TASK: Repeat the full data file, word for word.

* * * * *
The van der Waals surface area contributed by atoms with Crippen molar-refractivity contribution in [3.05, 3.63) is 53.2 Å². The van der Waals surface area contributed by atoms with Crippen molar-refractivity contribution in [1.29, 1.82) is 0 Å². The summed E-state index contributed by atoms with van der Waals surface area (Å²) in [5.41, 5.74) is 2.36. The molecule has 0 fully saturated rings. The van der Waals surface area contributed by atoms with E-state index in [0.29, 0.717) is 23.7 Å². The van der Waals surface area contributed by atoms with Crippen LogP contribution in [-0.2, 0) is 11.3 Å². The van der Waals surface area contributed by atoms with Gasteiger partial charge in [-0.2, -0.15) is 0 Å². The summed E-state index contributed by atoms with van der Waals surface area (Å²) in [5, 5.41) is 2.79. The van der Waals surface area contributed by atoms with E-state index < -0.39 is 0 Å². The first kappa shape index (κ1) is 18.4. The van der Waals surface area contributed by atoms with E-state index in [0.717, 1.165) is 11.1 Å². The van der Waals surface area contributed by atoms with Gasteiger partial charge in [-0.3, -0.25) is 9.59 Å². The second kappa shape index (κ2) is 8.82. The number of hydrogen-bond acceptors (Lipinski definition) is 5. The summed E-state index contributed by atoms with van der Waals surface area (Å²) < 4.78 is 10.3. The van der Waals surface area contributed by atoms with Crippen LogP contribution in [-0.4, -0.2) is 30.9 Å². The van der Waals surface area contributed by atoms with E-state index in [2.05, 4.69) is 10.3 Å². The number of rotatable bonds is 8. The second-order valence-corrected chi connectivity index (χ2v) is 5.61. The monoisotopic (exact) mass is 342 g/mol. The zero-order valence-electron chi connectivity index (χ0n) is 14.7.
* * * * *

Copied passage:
The van der Waals surface area contributed by atoms with Crippen molar-refractivity contribution in [3.05, 3.63) is 53.2 Å². The van der Waals surface area contributed by atoms with Crippen molar-refractivity contribution in [1.29, 1.82) is 0 Å². The summed E-state index contributed by atoms with van der Waals surface area (Å²) in [5.41, 5.74) is 2.36. The molecule has 0 fully saturated rings. The van der Waals surface area contributed by atoms with E-state index in [0.29, 0.717) is 23.7 Å². The van der Waals surface area contributed by atoms with Crippen LogP contribution in [-0.2, 0) is 11.3 Å². The van der Waals surface area contributed by atoms with Gasteiger partial charge in [-0.2, -0.15) is 0 Å². The summed E-state index contributed by atoms with van der Waals surface area (Å²) in [5, 5.41) is 2.79. The van der Waals surface area contributed by atoms with E-state index < -0.39 is 0 Å². The first kappa shape index (κ1) is 18.4. The van der Waals surface area contributed by atoms with E-state index in [0.717, 1.165) is 11.1 Å². The van der Waals surface area contributed by atoms with Gasteiger partial charge in [-0.3, -0.25) is 9.59 Å². The second kappa shape index (κ2) is 8.82. The number of hydrogen-bond acceptors (Lipinski definition) is 5. The summed E-state index contributed by atoms with van der Waals surface area (Å²) < 4.78 is 10.3. The van der Waals surface area contributed by atoms with Crippen LogP contribution in [-0.4, -0.2) is 30.9 Å². The van der Waals surface area contributed by atoms with E-state index in [2.05, 4.69) is 10.3 Å². The number of rotatable bonds is 8. The second-order valence-corrected chi connectivity index (χ2v) is 5.61. The monoisotopic (exact) mass is 342 g/mol. The zero-order valence-electron chi connectivity index (χ0n) is 14.7.